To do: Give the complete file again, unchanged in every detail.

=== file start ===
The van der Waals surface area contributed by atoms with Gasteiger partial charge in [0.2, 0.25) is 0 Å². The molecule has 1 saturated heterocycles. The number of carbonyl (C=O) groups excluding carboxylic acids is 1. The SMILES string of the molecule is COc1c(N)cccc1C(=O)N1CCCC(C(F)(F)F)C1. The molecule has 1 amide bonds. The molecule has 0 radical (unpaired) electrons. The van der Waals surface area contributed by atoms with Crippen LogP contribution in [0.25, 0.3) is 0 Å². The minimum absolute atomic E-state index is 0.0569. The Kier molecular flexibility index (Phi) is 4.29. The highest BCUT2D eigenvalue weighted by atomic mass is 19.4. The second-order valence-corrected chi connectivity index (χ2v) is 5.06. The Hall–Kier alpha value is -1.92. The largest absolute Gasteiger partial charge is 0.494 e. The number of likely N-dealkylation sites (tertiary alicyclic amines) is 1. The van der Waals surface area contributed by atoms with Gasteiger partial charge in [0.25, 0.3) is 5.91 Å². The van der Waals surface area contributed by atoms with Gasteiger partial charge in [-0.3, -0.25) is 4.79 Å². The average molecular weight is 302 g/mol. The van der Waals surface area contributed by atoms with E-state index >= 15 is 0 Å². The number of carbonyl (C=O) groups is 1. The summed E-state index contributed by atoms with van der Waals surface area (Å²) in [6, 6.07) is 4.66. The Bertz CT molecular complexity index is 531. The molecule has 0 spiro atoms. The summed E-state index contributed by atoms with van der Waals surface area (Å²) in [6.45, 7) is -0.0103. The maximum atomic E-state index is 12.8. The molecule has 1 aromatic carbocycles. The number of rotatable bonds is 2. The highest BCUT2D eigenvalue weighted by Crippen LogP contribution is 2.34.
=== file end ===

The van der Waals surface area contributed by atoms with Gasteiger partial charge in [0.2, 0.25) is 0 Å². The molecule has 1 saturated heterocycles. The number of carbonyl (C=O) groups excluding carboxylic acids is 1. The SMILES string of the molecule is COc1c(N)cccc1C(=O)N1CCCC(C(F)(F)F)C1. The molecule has 1 amide bonds. The molecule has 0 radical (unpaired) electrons. The van der Waals surface area contributed by atoms with Crippen LogP contribution in [0.25, 0.3) is 0 Å². The minimum absolute atomic E-state index is 0.0569. The Kier molecular flexibility index (Phi) is 4.29. The highest BCUT2D eigenvalue weighted by atomic mass is 19.4. The second-order valence-corrected chi connectivity index (χ2v) is 5.06. The Hall–Kier alpha value is -1.92. The largest absolute Gasteiger partial charge is 0.494 e. The number of likely N-dealkylation sites (tertiary alicyclic amines) is 1. The van der Waals surface area contributed by atoms with Gasteiger partial charge in [0.25, 0.3) is 5.91 Å². The van der Waals surface area contributed by atoms with Gasteiger partial charge in [-0.3, -0.25) is 4.79 Å². The average molecular weight is 302 g/mol. The van der Waals surface area contributed by atoms with E-state index >= 15 is 0 Å². The number of carbonyl (C=O) groups is 1. The summed E-state index contributed by atoms with van der Waals surface area (Å²) in [6, 6.07) is 4.66. The Bertz CT molecular complexity index is 531. The molecule has 0 spiro atoms. The summed E-state index contributed by atoms with van der Waals surface area (Å²) in [6.45, 7) is -0.0103. The maximum atomic E-state index is 12.8. The molecule has 1 aromatic carbocycles. The number of rotatable bonds is 2. The highest BCUT2D eigenvalue weighted by Crippen LogP contribution is 2.34.